Mytrah Energy have announced plans to raise between $200m – $400m to finance the expansion of their Indian wind and solar projects.  $100m will be used to pay an early investor who is leaving (IFDC).

Several methods for raising the funds have been mentioned:  a new public offering, private equity and the establishment of an infrastructure investment trust or InvIT.

The InvIT route has become attractive since the Indian government announced in June that the dividends would be tax free.  It is possible that Mytrah becomes the first company to establish such a trust.

Mytrah have been installing and managing wind farms since 2011. As reported in June they currently have 826MW of installed wind capacity, but according to chairman Ravi Kailas are on track to reach 1GW before the 2017 wind season (May to August).

This year Mytrah won their first solar projects with a capacity of 500 MW in 4 states, but mainly in Telangana (a new state established in 2014 for the Telegu-speaking people around Hyderabad in southern India).  Their price of Rs5.7 (6.5p) per kWh is surprisingly high, given that prices below Rs5 have been quoted for some recent projects, for example Fortum’s in Rajastan.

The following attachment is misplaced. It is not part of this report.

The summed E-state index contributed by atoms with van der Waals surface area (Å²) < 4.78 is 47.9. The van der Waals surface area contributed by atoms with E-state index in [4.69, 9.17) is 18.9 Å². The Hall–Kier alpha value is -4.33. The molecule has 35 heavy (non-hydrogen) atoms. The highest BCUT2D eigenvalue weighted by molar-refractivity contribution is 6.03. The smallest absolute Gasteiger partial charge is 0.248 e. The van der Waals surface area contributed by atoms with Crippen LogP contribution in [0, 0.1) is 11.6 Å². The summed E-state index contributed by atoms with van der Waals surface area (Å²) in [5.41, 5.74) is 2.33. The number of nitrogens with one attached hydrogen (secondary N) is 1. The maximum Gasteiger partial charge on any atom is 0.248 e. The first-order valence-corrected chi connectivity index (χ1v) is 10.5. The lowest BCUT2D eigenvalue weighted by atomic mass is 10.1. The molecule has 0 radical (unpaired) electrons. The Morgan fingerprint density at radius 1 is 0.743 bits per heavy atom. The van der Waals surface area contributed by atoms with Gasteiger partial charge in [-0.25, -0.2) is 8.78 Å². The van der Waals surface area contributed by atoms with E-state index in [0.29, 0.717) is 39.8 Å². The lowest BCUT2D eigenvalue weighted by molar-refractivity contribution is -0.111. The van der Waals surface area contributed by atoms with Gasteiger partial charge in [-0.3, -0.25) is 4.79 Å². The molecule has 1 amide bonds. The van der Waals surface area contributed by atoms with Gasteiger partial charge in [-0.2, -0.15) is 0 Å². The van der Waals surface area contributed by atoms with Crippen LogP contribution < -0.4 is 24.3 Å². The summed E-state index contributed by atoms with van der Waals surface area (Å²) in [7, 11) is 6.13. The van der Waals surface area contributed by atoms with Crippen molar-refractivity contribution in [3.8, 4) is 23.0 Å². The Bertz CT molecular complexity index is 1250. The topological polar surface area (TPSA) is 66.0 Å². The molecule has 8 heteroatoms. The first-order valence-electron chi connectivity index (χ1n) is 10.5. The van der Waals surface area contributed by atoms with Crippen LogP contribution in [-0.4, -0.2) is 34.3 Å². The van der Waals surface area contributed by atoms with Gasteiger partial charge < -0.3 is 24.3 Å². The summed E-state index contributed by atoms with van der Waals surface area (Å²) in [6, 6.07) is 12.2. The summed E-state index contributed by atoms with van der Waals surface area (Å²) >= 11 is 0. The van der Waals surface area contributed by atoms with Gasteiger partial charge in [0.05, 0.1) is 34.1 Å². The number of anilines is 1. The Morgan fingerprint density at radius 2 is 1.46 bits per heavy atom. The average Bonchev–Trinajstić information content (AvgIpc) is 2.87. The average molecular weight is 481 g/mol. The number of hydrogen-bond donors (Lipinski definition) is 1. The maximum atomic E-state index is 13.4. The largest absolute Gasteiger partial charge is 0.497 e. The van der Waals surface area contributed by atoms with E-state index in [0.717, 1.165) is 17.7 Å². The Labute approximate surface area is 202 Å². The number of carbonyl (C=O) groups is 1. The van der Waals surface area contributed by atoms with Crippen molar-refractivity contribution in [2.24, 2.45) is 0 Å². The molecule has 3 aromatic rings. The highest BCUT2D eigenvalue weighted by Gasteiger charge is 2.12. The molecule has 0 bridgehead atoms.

The state of Telangana in India (from Di Karte: NordNordWest, Lizenz)

In other news the Indian government announced in June the first competitive tender for wind installations. It will be for 1 GW and is designed to boost wind energy generation outside the 8 westerly states where most current installations are located.

In an interview with Bloomberg, Bob Smith, head of international business and investor relations for Mytrah, mentioned other ways of growing wind and solar capacity.  For example, “Repowering” would replace existing wind installations with newer more powerful models, thereby making better use of precious land.

Adding solar installations to wind sites (so-called hybrid sites) would also improve land efficiency, but there are problems of tariff and, above all, of storage, since transmission lines may not handle the peak power being produced and large scale cost-effective energy storage is not yet available.

Finally, he expects the current market focus on utility-scale projects will soon return less profits: the focus will then be on corporate customers.

The planned growth will hopefully return Mytrah to profit. In the meantime the share price lies at 49p, compared to a 52 week low of 42p and high of 81p.